INSTEAD: Build up your emergency fund. Rather than give in to more routine indulgences, use your refund to plan for the unexpected. Take the chance to build up an emergency fund, advised Diplock. “Trying to sort out finances while dealing with a serious life change can distract from what’s important, which is why it is essential to plan ahead and have an emergency fund,” she noted.

READ MORE: Why the CRA waives penalties on many Canadians who admit they didn’t pay taxes

3. Leaving your refund to languish in your chequing account

Even if you aren’t going to touch one cent of it, leaving your refund in your chequing account isn’t a good idea. Most Canadian chequing accounts come with fees, and even the few that offer interest rates on your deposits generally don’t keep up with inflation. If you’re going to squirrel away your refund, make sure you’re getting the most bang for every one of your saved bucks.

INSTEAD: “Stretch your dollar further.” That’s how Diplock likes to put it. For example, you can contribute to your Registered Retirement Savings Plan (RRSP), which will net you a tax deduction next year. If you have children, you can channel the funds into their Registered Education Savings Plan (RESP), which will earn you a 20 per cent top-up from the government on the first $2,500 you set aside each year. You can also funnel the money into a Tax-Free Savings Account (TFSA), where it will earn income tax-free.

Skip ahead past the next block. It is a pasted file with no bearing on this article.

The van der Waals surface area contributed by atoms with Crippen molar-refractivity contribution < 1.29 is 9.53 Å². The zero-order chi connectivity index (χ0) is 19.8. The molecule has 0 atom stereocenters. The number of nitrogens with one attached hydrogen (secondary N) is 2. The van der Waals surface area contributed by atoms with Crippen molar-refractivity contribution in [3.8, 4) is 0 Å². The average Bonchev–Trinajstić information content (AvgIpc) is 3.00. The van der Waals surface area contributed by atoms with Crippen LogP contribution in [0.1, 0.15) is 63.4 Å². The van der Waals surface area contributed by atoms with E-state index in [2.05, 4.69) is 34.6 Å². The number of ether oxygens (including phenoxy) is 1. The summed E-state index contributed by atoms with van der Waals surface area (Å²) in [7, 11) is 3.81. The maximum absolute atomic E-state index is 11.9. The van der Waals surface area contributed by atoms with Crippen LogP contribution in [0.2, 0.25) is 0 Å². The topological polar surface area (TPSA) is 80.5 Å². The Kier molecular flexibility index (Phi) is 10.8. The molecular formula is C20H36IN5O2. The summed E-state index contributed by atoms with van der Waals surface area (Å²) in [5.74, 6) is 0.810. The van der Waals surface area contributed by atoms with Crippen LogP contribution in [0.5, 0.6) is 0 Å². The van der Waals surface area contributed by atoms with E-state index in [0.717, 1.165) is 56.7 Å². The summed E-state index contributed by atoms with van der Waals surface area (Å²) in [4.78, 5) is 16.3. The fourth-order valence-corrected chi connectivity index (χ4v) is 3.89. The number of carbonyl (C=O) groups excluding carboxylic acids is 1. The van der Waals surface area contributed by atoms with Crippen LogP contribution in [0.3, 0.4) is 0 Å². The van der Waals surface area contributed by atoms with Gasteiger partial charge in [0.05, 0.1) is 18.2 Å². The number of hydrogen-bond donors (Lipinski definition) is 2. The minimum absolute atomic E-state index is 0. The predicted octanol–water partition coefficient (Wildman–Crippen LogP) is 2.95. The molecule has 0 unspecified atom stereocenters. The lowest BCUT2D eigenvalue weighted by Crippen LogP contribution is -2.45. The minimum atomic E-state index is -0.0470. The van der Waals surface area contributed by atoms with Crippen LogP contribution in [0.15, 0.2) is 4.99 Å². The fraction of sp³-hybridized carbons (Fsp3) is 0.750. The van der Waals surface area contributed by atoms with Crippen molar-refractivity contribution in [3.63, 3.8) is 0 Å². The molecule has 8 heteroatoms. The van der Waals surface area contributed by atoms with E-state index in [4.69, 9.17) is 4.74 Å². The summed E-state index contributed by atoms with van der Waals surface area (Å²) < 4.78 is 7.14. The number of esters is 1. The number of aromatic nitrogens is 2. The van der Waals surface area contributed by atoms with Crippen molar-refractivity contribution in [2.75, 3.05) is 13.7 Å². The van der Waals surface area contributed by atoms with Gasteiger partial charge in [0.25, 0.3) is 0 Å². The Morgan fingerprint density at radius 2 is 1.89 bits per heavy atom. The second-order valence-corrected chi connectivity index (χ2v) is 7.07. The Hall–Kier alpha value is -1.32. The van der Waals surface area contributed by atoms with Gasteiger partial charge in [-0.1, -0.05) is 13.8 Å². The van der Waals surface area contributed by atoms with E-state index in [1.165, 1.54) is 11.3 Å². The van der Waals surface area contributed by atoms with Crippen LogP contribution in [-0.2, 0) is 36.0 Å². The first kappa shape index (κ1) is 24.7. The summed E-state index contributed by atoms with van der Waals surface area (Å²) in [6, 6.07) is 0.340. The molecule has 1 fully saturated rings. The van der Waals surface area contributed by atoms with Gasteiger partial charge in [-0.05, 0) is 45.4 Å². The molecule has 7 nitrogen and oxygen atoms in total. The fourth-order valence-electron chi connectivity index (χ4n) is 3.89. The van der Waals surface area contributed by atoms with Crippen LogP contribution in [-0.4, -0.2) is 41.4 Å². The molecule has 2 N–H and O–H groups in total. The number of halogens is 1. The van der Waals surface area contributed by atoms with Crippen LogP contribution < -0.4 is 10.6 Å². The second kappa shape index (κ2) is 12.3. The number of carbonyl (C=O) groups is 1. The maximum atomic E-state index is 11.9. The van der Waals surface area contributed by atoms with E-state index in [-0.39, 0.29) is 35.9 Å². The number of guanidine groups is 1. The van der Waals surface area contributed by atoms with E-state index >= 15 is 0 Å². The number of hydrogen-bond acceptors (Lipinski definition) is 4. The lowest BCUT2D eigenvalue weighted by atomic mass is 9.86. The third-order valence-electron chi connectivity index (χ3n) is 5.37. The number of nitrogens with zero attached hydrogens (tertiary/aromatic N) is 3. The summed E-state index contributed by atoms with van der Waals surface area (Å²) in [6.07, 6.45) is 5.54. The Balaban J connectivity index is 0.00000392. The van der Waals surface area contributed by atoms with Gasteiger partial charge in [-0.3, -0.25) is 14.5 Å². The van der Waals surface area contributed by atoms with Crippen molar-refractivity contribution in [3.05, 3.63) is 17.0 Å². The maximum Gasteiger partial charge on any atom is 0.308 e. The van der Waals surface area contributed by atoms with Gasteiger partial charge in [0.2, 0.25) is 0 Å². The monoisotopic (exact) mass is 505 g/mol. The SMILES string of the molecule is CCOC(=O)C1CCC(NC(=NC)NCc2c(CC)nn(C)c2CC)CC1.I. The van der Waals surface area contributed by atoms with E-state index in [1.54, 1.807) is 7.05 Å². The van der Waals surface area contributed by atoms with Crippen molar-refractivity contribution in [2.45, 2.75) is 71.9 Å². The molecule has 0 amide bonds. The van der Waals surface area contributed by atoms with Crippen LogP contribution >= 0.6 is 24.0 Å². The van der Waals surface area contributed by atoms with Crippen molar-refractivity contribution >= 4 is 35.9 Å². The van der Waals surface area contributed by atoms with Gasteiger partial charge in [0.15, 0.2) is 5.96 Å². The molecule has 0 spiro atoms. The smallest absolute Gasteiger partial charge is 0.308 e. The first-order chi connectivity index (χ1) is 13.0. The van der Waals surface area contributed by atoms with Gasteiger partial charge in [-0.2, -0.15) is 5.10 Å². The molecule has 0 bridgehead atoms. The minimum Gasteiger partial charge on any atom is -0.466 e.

READ MORE: 7 bizarre tax questions that could actually help you with your return

4. Using your refund to help pay for a fancy home renovation

In a country obsessed with real estate and home renos, many Canadians will struggle to resist the temptation to use their tax refunds to help pay for their dream kitchen or bathroom makeover. But granite countertops and rainfall shower heads, stunning as they may be, are unlikely to add a dollar to the value of your house for every dollar you sank in the major remodelling.

INSTEAD: Look for home fixes that will save you money or pay down your mortgage. “Look for ways to save money within the home,” suggested Diplock. For example, replace drafty windows and doors, add insulation under the roof, or switch to energy-efficient appliances. A new roof and windows return 80 per cent or more at resale and will save you a pretty penny on utility expenses while you’re living in the home. Another smart way to use your tax refund is paying off some of your mortgage, which can help you save on interest and reduce the amortization, noted Diplock. Or, put money towards mortgage payments that can help save on interest, help pay down the principal, and reduce the amortization.

READ MORE: 5 cheap home renovations that will give you lots of bang for your buck

© 2017 Global News, a division of Corus Entertainment Inc.

Report an error

Comments

Want to discuss? Please read our Commenting Policy first.

Global News